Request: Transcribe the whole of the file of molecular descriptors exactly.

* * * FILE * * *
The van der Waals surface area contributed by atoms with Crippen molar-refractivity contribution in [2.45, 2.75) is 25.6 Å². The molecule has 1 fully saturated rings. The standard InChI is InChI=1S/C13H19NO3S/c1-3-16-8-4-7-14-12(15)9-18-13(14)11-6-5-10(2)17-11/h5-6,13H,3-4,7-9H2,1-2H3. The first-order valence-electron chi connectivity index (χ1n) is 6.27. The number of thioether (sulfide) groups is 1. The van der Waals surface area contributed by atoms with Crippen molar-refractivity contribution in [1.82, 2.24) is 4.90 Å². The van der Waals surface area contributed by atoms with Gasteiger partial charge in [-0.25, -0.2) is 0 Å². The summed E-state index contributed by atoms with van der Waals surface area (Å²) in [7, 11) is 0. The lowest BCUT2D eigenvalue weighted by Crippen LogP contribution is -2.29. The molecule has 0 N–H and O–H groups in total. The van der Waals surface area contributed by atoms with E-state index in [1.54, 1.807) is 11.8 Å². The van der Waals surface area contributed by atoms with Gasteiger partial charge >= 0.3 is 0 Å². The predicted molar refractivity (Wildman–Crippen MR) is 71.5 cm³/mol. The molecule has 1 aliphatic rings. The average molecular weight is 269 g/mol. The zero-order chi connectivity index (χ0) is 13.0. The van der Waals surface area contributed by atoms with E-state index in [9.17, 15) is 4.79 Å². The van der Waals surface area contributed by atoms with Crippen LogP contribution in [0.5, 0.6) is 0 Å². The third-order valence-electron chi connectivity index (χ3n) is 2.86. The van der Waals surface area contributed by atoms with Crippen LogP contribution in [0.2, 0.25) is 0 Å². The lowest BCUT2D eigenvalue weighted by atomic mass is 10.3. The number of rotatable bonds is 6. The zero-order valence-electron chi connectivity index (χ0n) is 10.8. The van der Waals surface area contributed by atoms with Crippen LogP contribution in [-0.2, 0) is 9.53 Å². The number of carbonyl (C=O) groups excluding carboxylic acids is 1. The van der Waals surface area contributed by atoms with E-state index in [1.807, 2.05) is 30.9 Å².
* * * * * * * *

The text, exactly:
The van der Waals surface area contributed by atoms with Crippen molar-refractivity contribution in [2.45, 2.75) is 25.6 Å². The molecule has 1 fully saturated rings. The standard InChI is InChI=1S/C13H19NO3S/c1-3-16-8-4-7-14-12(15)9-18-13(14)11-6-5-10(2)17-11/h5-6,13H,3-4,7-9H2,1-2H3. The first-order valence-electron chi connectivity index (χ1n) is 6.27. The number of thioether (sulfide) groups is 1. The van der Waals surface area contributed by atoms with Crippen molar-refractivity contribution in [1.82, 2.24) is 4.90 Å². The van der Waals surface area contributed by atoms with Gasteiger partial charge in [-0.25, -0.2) is 0 Å². The summed E-state index contributed by atoms with van der Waals surface area (Å²) in [7, 11) is 0. The lowest BCUT2D eigenvalue weighted by Crippen LogP contribution is -2.29. The molecule has 0 N–H and O–H groups in total. The van der Waals surface area contributed by atoms with E-state index in [1.54, 1.807) is 11.8 Å². The van der Waals surface area contributed by atoms with Gasteiger partial charge >= 0.3 is 0 Å². The predicted molar refractivity (Wildman–Crippen MR) is 71.5 cm³/mol. The molecule has 1 aliphatic rings. The average molecular weight is 269 g/mol. The zero-order chi connectivity index (χ0) is 13.0. The van der Waals surface area contributed by atoms with E-state index in [9.17, 15) is 4.79 Å². The van der Waals surface area contributed by atoms with Crippen LogP contribution in [0.5, 0.6) is 0 Å². The third-order valence-electron chi connectivity index (χ3n) is 2.86. The van der Waals surface area contributed by atoms with Crippen LogP contribution in [0.2, 0.25) is 0 Å². The lowest BCUT2D eigenvalue weighted by atomic mass is 10.3. The number of rotatable bonds is 6. The zero-order valence-electron chi connectivity index (χ0n) is 10.8. The van der Waals surface area contributed by atoms with Crippen LogP contribution in [-0.2, 0) is 9.53 Å². The number of carbonyl (C=O) groups excluding carboxylic acids is 1. The van der Waals surface area contributed by atoms with E-state index in [1.807, 2.05) is 30.9 Å².